Case study: bed bugs survived dry cleaning… and resurfaced 6 months later (update)

by nobugsonme on December 8, 2006 · 3 comments

in bed bug treatment, bed bugs, information and help, reader questions, tools and weapons

Most of you probably remember the message from S. last week– the woman who had bed bugs earlier in the year. The letter she wrote me, and which I posted as a blog item, has now attracted more comments than any other post here. She’s still working through the infestation, and your suggestions are welcomed. The earlier post and comments are here.

The background: Last Saturday, S. took a comforter out of a sealed bag, where it had been since being dry cleaned (after a very small bed bug infestation) 6 months ago. She had no bites while the comforter was in a dry cleaner’s bag, more or less sealed, for 6 months. She took the item out after 6 months, and out came bed bugs. After a day or two she sealed up the comforter again, but the bed bugs are now active in the room, with at least 2 adults having been seen.

I have to add a disclaimer here: you can never really be certain with bedbugs, where they came from– no matter what you think, it’s always possible that there’s another source, and in this case that would translate to the theory that the reintroduction of bed bugs coincided with the reintroduction of the comforter. However, what really appears to be the case here is that a down comforter came back from the dry cleaners with bed bugs still inside, these lived for 6 months, and have now re-emerged to carry on where they left off.

S. has a good shot at fighting them, since she is allergic to the bed bugs and so noticed them biting right away. Since there’s evidence, she’llbe able to get a PCO to treat right away. And if they came from the comforter, they may or may not have spread very far.
But it raises the question of whether dry cleaning is effective. Were these items really thoroughly dry cleaned? Or was the item dry cleaned and bed bugs survived it?

This has raised questions for me as to whether we should bother dry cleaning (or even clothes dryer-drying) thick items like comforters, thick blankets, washable rugs and pillows. More testing needs to be done in this area. Sure, this could have been a case of sloppiness on the dry cleaner’s part, but if that’s so, it can’t be the only isolated case. And it may be that these items can’t be salvaged, and may in fact be the cause of other reinfestations or difficult-to-treat infestations.

The bottom line is that you can’t be too careful, too thorough, or too ruthless in tossing things out. Please check out the other conversation, and add to the comments if you have suggestions for S.

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1 deb December 8, 2006 at 11:31 pm

I have often questioned to myself the idea that Dry Cleaning is a cure-all to kill bed bugs…Firstly…aren’t most Dry Cleaners now advertising themselves as using “green chemicals”….exactly what are “green” chemicals…and is it possible that these so called green chemicals aren’t strong enough to kill the bedbugs? Any thoughts from anyone?

2 surbhi August 28, 2009 at 11:36 am

hello,

i have bed bugs in my bedroom. But I am have the whole house treated with a PCO.
My questions are:
1 If I have clothing in bags or in suitcases in top shelves that I have not usedfor over a year do I have to empty and dry clean or put in dryer.
2 Do all the book shelves need to be emptiesd as well.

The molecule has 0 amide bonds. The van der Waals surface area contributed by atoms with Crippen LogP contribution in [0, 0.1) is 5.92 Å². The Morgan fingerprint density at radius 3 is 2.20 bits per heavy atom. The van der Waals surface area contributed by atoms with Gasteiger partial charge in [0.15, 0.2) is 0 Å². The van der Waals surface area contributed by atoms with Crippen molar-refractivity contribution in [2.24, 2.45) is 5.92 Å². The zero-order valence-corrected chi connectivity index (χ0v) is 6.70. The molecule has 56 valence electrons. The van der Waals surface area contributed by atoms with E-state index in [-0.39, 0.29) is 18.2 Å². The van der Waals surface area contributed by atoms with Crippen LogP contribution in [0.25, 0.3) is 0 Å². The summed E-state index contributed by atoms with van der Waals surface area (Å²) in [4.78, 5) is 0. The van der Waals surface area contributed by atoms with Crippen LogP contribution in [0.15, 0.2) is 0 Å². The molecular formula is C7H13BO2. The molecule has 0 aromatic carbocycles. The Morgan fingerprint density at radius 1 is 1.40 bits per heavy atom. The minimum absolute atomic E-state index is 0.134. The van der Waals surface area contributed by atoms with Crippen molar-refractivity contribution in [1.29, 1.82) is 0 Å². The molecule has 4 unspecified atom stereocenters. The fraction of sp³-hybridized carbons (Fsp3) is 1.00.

3 your suggesstions on ziplocking everything would be a mamoth task. i have dried for 25-30 min everything in hot dryers, and have it stored down stairs . My PCO says I can bring it up later and it should be fine. what do u think.
Thanks

3 nobugsonme September 2, 2009 at 2:42 pm

1 If I have clothing in bags or in suitcases in top shelves that I have not usedfor over a year do I have to empty and dry clean or put in dryer.

It’s hard to say. If they were stored near a harborage, and are not sealed in an airtight fashion, they may contain bed bugs. If your PCO has inspected carefully, s/he may say the area is unlikely to be infested.

2 Do all the book shelves need to be emptiesd as well.

Again, this depends. Was the area inspected? Were bed bugs or cast skins or fecal stains found in the vicinity or in books or on bookshelves?

In the absence of such signs, some would have you remove and inspect and vacuum all books. Others would suggest that if there are bed bugs present (despite there being no signs), you might assume that any bed bugs present will eventually come out to bite you, cross poison or mechanical killers (e.g. dust), and die. I’d be inclined to the latter viewpoint, though it is less cautious.

*Note: if you are moving, all bets are off, the above suggestions do not apply, and all items must be treated to ensure bed bugs are not moved to the new home.*

3 your suggesstions on ziplocking everything would be a mamoth task. i have dried for 25-30 min everything in hot dryers, and have it stored down stairs . My PCO says I can bring it up later and it should be fine. what do u think.

We suggest drying things in a hot dryer and then *sealing items in a ziploc bag* to keep them bed bug free.

Are you saying you are doing the drying, but then putting items away normally? In my opinion, you may be setting yourself up to repeat the drying process later. XL Ziploc bags are a slight hassle, but not compared with re-drying things. Contractor bags (thick) tied in an airtight manner may be substituted for Ziplocs if you have items you do not need access to and are storing for the duration.

Best to keep cleaned items sealed off until bed bugs are thought to be long gone. I would wait until no bites or bed bugs are found for at least a month — and that’s if you have experienced bed bug bites. If not, I might wait even longer.

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